Segmenting Performance

In an earlier article, I spoke about  competitors make errors when performing well in competition because they become anxious or nervous due to their performance exceeding their expectations. They get outside what’s known as their comfort zone. One way to enhance this anxiety is to spend a lot of time looking at the scoreboard between rounds. This is guaranteed to make you start thinking about  the outcome – winning, rather than the task at hand – making or defending this contract, bidding according to your system, and so on. Some players have no problem knowing how they are performing, and many thrive on it lifting their performance when they have a chance to win. If you are not one of those players, and your history is that you ‘choke’ or make mistakes when the pressure is on, then one tactic that can be tried in matches, apart from avoiding looking at your score all the time, is to segment your performance and set segment goals.

Segmenting performance makes a player focus on achievable goals, rather than the overall outcome. In shooting my match could be broken into parts and it was quite easy for me to set segment goals. For example a match was 60 shots so it was broken into 10 shot segments with a goal for each segment which concentrated on technical factors.  How would this type of methodology translate into application at bridge?

Most of our bridge competitions are made up of multiple segments. For example:

  • a one day Swiss Pairs or Teams event might be 7 x 8 board matches or similar. Each match is a segment.
  • A competition at your club might be made up of 2 x 14 board rounds per day or night for 3 weeks.
  • A duplicate game consists of 2, 3 or 4 boards against each pair of opponents.

Whilst the overall goal is to win the day, setting sub-goals for each segment and achieving these sub-goals can assist in achieving the overall goal of a good performance. In duplicate pairs a score based goal in every segment would be as simple as getting a plus score on every board. Even if the opponents have the cards their way, a ‘plus’ could still be to ensure the overtricks are kept to a minimum or even defeating a contract through careful defence or subterfuge by making an unexpected lead or play. Endeavouring to play consistent bridge is always the objective, however, generally segment goals comprise a combination of factors which may include this score goal, but more importantly include some technique goal(s), a personal improvement goal, and so on. Hence the segment goals may become:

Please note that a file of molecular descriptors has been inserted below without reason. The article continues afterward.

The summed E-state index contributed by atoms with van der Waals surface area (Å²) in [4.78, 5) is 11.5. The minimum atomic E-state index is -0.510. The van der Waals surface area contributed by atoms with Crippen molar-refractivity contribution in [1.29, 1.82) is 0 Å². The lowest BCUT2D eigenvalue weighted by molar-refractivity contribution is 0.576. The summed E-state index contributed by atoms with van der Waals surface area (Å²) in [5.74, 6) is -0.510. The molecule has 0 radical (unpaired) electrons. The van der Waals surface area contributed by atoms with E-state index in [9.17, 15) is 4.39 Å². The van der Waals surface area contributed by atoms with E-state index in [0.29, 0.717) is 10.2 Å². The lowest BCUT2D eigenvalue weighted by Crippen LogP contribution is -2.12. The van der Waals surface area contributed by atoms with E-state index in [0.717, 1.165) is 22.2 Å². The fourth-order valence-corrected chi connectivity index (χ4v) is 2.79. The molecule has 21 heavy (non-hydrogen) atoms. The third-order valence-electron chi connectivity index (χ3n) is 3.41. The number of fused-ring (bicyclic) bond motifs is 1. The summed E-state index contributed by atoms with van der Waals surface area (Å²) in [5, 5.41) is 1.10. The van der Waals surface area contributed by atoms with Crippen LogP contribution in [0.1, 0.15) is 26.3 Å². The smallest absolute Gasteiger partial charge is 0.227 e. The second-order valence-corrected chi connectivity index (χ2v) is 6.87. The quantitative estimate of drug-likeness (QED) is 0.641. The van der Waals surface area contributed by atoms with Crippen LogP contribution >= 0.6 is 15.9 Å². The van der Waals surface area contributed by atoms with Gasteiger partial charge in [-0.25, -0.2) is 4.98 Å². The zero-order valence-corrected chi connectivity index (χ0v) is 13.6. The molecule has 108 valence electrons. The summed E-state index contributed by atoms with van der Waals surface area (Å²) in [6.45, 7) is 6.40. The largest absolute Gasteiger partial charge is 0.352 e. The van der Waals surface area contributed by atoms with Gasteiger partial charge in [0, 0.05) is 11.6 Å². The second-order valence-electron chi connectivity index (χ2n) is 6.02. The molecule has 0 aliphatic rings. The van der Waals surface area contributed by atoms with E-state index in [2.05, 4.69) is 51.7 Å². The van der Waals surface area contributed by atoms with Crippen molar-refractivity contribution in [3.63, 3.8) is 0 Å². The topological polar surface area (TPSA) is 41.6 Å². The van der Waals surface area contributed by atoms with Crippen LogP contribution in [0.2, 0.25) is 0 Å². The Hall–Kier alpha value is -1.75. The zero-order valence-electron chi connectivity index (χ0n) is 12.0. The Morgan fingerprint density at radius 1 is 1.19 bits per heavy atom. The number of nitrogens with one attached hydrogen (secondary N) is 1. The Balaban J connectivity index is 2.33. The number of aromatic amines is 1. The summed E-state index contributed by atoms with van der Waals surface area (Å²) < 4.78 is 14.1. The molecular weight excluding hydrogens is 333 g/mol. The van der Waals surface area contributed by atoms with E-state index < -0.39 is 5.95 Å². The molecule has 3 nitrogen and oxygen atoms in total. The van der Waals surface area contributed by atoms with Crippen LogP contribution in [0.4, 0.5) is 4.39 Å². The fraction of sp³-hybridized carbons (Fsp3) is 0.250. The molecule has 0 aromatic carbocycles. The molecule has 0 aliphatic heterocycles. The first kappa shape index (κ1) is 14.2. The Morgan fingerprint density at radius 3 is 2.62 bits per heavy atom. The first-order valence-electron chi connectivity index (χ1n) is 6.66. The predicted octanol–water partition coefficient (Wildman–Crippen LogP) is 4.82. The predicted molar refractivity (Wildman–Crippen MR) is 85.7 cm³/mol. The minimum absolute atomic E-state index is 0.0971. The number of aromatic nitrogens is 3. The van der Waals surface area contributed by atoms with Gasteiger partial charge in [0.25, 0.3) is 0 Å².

• get a plus score on every board; or
  • count the hand out before playing to trick one; or
  • no chatting about the hand after the play; or …….

Let’s consider the segment goal ‘counting the hand before playing to trick one’. For a basic level player this could mean thinking about the opening lead before you play to trick one, and trying to count that suit before playing – think about what is in the leader’s hand, what is in your hand, what is in dummy, what is in the 4th player’s hand. For an intermediate player, counting can advance to considering the shape of the whole hand based on the lead, what you can see of dummy and the bidding. This thinking could then advance to also thinking about what inferences can be drawn from this lead, as opposed to some other lead that might have been made. Throughout the hand continuing to consider what card is played, and by deduction what this implies continues the focus on this segment goal. Occupying the mind with a technical aspect like counting the hand decreases the likelihood that anxiety through thoughts about scores & winning will have an effect on performance during the match. Eventually this approach to each hand becomes automatic, and the segment goals will be redefined over time. Throughout the day, a different goal can be used in each segment, so the player’s focus remains sharp.

Players should set goals that help their particular performance objectives.  The best players know when a contract should or shouldn’t have been made immediately, but some less experienced players don’t always know this until they see the hand record. There is a temptation to become distracted by the thought that a contract should have been bid or made, or a particular defense employed – whether or not it is true. It is also easy to get distracted in a segment of the match by the perception that the cards aren’t running your way and it doesn’t matter what you do, you have no chance.. Staying away from the scoreboard and thoughts about your placing or winning and keeping your mind on segment goals can improve concentration and performance to ensure your results are the best they can be.

Thanks as always to David Morgan for his insights in this article.

© First published in the ABF Newsletter, March 2016